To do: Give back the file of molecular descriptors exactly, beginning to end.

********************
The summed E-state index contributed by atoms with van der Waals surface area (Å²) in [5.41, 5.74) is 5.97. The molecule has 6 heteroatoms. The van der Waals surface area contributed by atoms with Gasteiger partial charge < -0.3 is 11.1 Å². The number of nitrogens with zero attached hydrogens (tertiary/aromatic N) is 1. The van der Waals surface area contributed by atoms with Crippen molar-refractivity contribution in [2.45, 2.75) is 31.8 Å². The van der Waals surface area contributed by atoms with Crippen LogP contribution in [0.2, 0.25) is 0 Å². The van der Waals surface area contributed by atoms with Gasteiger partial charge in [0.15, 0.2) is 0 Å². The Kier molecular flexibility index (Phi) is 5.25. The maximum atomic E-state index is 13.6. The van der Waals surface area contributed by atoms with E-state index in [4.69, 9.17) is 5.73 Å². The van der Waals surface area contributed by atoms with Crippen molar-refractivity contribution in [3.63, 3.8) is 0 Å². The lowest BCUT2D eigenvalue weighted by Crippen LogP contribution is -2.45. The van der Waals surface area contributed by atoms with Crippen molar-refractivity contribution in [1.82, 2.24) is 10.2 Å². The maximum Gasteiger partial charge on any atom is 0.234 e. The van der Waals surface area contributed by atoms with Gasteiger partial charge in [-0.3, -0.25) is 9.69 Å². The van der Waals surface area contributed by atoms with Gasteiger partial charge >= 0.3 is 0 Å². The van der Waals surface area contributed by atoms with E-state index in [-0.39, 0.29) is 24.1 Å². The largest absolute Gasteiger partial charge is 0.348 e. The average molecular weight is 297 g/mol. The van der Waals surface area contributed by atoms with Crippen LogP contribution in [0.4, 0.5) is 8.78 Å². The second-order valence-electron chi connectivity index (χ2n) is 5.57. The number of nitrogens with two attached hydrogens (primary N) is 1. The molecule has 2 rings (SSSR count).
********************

The summed E-state index contributed by atoms with van der Waals surface area (Å²) in [5.41, 5.74) is 5.97. The molecule has 6 heteroatoms. The van der Waals surface area contributed by atoms with Gasteiger partial charge < -0.3 is 11.1 Å². The number of nitrogens with zero attached hydrogens (tertiary/aromatic N) is 1. The van der Waals surface area contributed by atoms with Crippen molar-refractivity contribution in [2.45, 2.75) is 31.8 Å². The van der Waals surface area contributed by atoms with Crippen LogP contribution in [0.2, 0.25) is 0 Å². The van der Waals surface area contributed by atoms with Gasteiger partial charge in [0.15, 0.2) is 0 Å². The Kier molecular flexibility index (Phi) is 5.25. The maximum atomic E-state index is 13.6. The van der Waals surface area contributed by atoms with E-state index in [4.69, 9.17) is 5.73 Å². The van der Waals surface area contributed by atoms with Crippen molar-refractivity contribution in [3.63, 3.8) is 0 Å². The lowest BCUT2D eigenvalue weighted by Crippen LogP contribution is -2.45. The van der Waals surface area contributed by atoms with Crippen molar-refractivity contribution in [1.82, 2.24) is 10.2 Å². The maximum Gasteiger partial charge on any atom is 0.234 e. The van der Waals surface area contributed by atoms with Gasteiger partial charge in [-0.3, -0.25) is 9.69 Å². The van der Waals surface area contributed by atoms with Gasteiger partial charge >= 0.3 is 0 Å². The van der Waals surface area contributed by atoms with E-state index in [-0.39, 0.29) is 24.1 Å². The largest absolute Gasteiger partial charge is 0.348 e. The average molecular weight is 297 g/mol. The van der Waals surface area contributed by atoms with Crippen LogP contribution in [0.4, 0.5) is 8.78 Å². The second-order valence-electron chi connectivity index (χ2n) is 5.57. The number of nitrogens with two attached hydrogens (primary N) is 1. The molecule has 2 rings (SSSR count).